Law | National

Interview with Sarah Deer about violence against Native women

Sarah Deer. Photo from John D. & Catherine T. MacArthur Foundation

Mary Hudetz, the president of the Native American Journalists Association, interviews attorney and professor Sarah Deer, a member of the Muscogee Nation in Oklahoma, who was been awarded a prestigious "genius grant" from the John D. and Catherine T. MacArthur Foundation for her work to prevent violence against Native women:
She the People: You’re a citizen of the Muscogee (Creek) Nation and attended the University of Kansas law school. What motivated you to direct your career specifically toward addressing violence against Native American women on reservations?

Sarah Deer: I think the real pivotal point for me came when I started as an undergrad at KU, and I worked with women who reported rape to a crisis hotline. That work offered a chance to listen and talk to many women, including students at Haskell Indian Nations University (also in Lawrence, Kan.). They reached out to the crisis line, too, and the stories of those women showed so much resilience. But I also sensed a deep, deep despair, and after those early experiences and hearing those stories, I wanted to go to law school.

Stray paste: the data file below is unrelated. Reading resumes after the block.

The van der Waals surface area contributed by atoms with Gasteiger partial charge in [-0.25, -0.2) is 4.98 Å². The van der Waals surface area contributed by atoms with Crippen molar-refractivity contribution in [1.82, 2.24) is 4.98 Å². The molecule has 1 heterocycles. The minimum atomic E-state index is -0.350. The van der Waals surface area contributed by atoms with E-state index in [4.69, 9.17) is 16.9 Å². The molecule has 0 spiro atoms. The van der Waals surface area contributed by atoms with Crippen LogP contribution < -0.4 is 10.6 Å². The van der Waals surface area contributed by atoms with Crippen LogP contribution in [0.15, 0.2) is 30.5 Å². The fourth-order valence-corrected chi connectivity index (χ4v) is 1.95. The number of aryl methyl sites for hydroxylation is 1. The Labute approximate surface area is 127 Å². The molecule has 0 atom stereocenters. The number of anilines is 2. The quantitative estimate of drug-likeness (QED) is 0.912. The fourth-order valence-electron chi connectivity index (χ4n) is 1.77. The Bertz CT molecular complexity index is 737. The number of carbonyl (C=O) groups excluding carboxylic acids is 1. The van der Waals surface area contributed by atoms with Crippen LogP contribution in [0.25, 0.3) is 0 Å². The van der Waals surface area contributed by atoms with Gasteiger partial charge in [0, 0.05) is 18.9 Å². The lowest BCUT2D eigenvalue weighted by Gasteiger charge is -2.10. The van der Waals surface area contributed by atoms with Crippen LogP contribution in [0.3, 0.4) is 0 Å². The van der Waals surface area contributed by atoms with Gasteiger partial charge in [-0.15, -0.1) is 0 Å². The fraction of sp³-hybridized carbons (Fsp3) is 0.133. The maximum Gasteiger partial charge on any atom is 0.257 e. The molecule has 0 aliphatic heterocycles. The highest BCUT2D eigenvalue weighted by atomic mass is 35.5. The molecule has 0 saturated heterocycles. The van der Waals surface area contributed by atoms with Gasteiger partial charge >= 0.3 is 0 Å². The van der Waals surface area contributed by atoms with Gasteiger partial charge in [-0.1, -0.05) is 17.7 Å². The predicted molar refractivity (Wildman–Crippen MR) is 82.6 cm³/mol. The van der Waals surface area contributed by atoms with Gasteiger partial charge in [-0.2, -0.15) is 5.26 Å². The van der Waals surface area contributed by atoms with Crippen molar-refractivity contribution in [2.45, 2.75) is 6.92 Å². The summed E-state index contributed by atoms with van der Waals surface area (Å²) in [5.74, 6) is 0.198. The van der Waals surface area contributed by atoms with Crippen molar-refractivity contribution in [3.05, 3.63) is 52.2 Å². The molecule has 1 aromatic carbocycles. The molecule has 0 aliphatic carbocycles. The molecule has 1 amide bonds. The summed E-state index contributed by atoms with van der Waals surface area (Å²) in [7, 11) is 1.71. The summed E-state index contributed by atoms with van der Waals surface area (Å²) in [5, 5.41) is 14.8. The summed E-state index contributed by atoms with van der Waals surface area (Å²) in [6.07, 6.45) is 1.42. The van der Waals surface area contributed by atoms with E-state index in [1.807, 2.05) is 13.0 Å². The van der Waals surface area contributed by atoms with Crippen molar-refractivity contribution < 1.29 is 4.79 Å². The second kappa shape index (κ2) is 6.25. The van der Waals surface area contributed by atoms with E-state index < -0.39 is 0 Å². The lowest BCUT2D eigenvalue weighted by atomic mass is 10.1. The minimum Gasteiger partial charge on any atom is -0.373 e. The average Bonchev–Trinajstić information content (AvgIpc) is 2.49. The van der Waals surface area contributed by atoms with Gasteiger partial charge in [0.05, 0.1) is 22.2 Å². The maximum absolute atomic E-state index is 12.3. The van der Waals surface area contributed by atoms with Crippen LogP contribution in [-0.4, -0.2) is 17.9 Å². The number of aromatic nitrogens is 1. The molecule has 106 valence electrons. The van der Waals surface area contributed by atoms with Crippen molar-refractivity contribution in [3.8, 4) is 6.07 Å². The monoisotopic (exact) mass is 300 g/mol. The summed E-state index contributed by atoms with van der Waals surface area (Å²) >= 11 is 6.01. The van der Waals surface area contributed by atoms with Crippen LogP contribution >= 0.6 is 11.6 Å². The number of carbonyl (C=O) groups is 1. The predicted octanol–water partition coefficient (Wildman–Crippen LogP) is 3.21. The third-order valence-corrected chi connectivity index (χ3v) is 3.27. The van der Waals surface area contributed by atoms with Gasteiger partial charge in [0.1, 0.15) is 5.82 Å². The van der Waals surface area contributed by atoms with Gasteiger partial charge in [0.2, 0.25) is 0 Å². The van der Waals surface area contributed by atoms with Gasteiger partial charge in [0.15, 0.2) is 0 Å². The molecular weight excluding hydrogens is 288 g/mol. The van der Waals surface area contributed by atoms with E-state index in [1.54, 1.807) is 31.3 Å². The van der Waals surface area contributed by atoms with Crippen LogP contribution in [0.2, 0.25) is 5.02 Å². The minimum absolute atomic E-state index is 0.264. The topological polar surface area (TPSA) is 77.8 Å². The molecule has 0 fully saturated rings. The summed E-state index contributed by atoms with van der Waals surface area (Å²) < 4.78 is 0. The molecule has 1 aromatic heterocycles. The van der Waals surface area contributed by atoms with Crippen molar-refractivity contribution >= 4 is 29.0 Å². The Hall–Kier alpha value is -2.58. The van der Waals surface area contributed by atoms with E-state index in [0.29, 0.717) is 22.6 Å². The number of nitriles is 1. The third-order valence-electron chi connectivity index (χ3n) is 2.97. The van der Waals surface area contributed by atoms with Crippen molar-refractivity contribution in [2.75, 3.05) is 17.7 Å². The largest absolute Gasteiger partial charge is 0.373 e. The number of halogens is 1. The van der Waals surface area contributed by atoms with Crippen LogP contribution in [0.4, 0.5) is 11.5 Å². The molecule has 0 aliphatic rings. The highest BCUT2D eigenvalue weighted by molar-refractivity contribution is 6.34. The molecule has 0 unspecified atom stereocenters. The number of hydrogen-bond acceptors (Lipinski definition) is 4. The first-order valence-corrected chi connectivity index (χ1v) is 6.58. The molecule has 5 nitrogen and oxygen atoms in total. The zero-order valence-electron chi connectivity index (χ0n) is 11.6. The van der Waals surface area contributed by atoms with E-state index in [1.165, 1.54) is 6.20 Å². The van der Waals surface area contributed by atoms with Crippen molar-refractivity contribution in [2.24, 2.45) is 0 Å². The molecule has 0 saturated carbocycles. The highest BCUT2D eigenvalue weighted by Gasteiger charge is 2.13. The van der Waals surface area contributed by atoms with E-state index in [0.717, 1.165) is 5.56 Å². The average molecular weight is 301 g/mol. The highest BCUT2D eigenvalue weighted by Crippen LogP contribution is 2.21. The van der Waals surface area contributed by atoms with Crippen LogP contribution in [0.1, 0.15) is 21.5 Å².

STP: Were there specific moments or topics you learned about while in law school that added to your decision?

SD: I didn’t grow up in a tribal jurisdiction, so I hadn’t been exposed to the inequities in the justice system for Native women. When I got to law school and took up federal Indian law, I expected it to be all about treaties and land … But when professors started to talk about jurisdiction, a light bulb went off, and I thought this is why there are so many disparities for Native American women.

I also remember one time in Lawrence, I was working with and comforting a Haskell student who had been assaulted, and she asked me when the FBI was going to come, and I thought “the FBI wouldn’t respond to this, that’s not what the FBI does.” But whenever there was a violent crime on a reservation, federal authorities would become involved. That revealed a lot to me about the differences on reservations.

Get the Story:
She The People: ‘We’re not done’: MacArthur Fellow Sarah Deer finds justice for Native American victims of violence (The Washington Post 9/22)

Related Stories:
Sarah Deer wins genius grant for work to protect Native women (9/17)

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